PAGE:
Reference lab put to the test for COVID-19 results

Nov. 19, 2020

Whose idea was the Common Sprit Reference Lab, and what kind of lab background and/or experience did this person/group come from? How did the Reference Lab grow into what it is today?

CommonSpirit Health’s’ Chief Medical Officer (CMO) had the vision. He understood the spread potential of SARS-CoV-2 and the limitations of reliable testing in the country. His vision to stand-up a national lab gave us the capacity for testing that we knew we would need. I got the request from the CMO and helped make it a reality. I was involved in all the decisions, such as cost analysis, location, resourcing, contracting, finance, connectivity and hiring the manager.

What was the primary impetus for the creation of the Common Sprit Reference Lab – to assist in the processing of COVID-19 tests or to provide an organized repository for patient EMR and data?

The primary goal was to have testing capacity. Vendors in the United States still have serious restrictions on high throughput, PCR testing and the testing platforms. We could not buy 140 high-throughput analyzers. Not just from a cost and space limitation perspective, but the vendors do not have that many units to sell. Putting 10 analyzers in one space made the most sense to reach the capacity we felt we would need. Having a single data repository was not an issue.

Since the Reference Lab opened in September, how many tests (COVID-19-related and non-COVID-19-related) were expected to be processed, and how much of that became a reality?

We have the capacity to perform 10,000 tests per day. We are not at that volume yet. We slowly brought on all the CommonSpirit hospitals and are now expanding to our ambulatory clinics and home health departments, and we have the potential to test employees when needed.

Could you address the range of tests performed, turnaround times, cost-effectiveness, and so on?

The tests performed include PCR COVID and will include influenza A/B. Turnaround time is 5 hours from receipt of a specimen and 36 hours from collection. Our in-house test cost is 40 percent of the cost of a commercial lab.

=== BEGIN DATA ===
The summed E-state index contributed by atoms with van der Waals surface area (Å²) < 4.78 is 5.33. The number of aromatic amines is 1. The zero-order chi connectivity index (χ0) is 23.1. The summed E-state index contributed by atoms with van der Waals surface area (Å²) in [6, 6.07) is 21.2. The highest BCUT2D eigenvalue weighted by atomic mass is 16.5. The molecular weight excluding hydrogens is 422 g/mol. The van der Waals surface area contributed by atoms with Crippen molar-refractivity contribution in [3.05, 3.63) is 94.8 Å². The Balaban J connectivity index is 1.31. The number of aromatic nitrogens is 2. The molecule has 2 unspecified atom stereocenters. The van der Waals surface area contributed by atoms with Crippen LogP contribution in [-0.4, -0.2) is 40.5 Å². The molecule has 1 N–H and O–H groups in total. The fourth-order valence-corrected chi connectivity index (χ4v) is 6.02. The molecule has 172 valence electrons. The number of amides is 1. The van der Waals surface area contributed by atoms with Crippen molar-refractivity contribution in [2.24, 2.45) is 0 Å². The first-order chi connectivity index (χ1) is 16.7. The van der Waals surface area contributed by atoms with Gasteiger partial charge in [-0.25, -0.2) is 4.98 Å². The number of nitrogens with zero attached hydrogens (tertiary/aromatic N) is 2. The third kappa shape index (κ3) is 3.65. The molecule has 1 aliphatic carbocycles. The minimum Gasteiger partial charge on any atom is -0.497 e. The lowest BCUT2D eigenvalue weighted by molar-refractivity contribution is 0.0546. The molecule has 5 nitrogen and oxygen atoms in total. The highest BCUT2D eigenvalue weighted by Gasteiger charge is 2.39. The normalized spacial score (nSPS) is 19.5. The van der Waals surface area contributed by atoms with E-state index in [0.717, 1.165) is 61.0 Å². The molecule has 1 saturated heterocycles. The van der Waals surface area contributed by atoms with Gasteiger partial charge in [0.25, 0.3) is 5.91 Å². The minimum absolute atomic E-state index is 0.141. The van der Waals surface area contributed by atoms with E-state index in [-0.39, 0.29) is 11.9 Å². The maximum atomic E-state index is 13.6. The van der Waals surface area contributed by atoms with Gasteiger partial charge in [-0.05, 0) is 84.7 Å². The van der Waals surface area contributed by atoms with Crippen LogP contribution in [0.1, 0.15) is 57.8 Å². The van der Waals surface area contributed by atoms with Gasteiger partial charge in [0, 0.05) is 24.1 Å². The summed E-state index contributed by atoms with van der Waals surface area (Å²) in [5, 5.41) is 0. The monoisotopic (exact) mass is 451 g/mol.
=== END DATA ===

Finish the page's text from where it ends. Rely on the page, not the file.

What stage is the Reference Lab at now in terms of expected services and staffing? What is the next step in the growth of the Lab?

Staffing is at about 95 percent, and that is adequate for the current level of testing. We will be expanding our test menu to include influenza A/B testing, which will be offered as a combination test with SARS-CoV-2. We are still adding orders and results interfaces to support our internal patient needs.

Looking at the post-pandemic future, what new daily services will the Reference Lab provide?

We are in the process of planning for testing to support CSH Precision Medicine Programs. The majority of this testing is referred out to external labs. Insourcing that testing will reduce our costs. The Precision Medicine Alliance will offer patients from our health system faster and more accurate diagnostic and treatment protocols based on their genetic and molecular profile information. Conventional wisdom suggests patients suffering from the same condition should be treated with the same therapy.

Science now tells us that the efficacy of one-size fits all for medications and therapies varies by patient because each person has a unique DNA that responds differently to prevailing treatments. We will use the latest technology, especially in genomic sequencing, to deliver the right care to the right patients, quickly and efficiently. Through the use of genomics for diagnosis and treatments, a new degree of precision will identify the most effective treatment and/or clinical trial for each patient, as well as those treatments that would potentially be ineffective or harmful.